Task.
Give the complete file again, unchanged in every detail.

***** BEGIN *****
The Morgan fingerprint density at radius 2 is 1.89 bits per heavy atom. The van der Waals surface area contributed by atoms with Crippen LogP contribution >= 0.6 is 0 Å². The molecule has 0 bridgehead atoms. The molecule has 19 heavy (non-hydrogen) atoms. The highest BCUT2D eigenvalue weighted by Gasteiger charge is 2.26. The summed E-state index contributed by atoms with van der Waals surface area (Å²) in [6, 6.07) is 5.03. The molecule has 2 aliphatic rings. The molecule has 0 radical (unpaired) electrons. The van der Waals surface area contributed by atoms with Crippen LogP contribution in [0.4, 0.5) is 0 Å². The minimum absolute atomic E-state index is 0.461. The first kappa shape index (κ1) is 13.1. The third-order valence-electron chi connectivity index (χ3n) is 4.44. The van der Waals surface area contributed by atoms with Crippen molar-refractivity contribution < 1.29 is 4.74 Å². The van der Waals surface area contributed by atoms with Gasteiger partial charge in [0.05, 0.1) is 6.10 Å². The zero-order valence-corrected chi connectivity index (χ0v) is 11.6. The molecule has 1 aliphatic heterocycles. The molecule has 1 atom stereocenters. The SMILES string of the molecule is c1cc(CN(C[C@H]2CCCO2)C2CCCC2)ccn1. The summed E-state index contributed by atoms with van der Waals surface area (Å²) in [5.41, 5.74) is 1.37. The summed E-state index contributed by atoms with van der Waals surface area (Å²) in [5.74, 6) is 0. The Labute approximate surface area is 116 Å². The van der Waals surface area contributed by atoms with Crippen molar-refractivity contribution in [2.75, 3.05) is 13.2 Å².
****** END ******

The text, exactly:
The Morgan fingerprint density at radius 2 is 1.89 bits per heavy atom. The van der Waals surface area contributed by atoms with Crippen LogP contribution >= 0.6 is 0 Å². The molecule has 0 bridgehead atoms. The molecule has 19 heavy (non-hydrogen) atoms. The highest BCUT2D eigenvalue weighted by Gasteiger charge is 2.26. The summed E-state index contributed by atoms with van der Waals surface area (Å²) in [6, 6.07) is 5.03. The molecule has 2 aliphatic rings. The molecule has 0 radical (unpaired) electrons. The van der Waals surface area contributed by atoms with Crippen LogP contribution in [0.4, 0.5) is 0 Å². The minimum absolute atomic E-state index is 0.461. The first kappa shape index (κ1) is 13.1. The third-order valence-electron chi connectivity index (χ3n) is 4.44. The van der Waals surface area contributed by atoms with Crippen molar-refractivity contribution < 1.29 is 4.74 Å². The van der Waals surface area contributed by atoms with Gasteiger partial charge in [0.05, 0.1) is 6.10 Å². The zero-order valence-corrected chi connectivity index (χ0v) is 11.6. The molecule has 1 aliphatic heterocycles. The molecule has 1 atom stereocenters. The SMILES string of the molecule is c1cc(CN(C[C@H]2CCCO2)C2CCCC2)ccn1. The summed E-state index contributed by atoms with van der Waals surface area (Å²) in [5.41, 5.74) is 1.37. The summed E-state index contributed by atoms with van der Waals surface area (Å²) in [5.74, 6) is 0. The Labute approximate surface area is 116 Å². The van der Waals surface area contributed by atoms with Crippen molar-refractivity contribution in [2.75, 3.05) is 13.2 Å².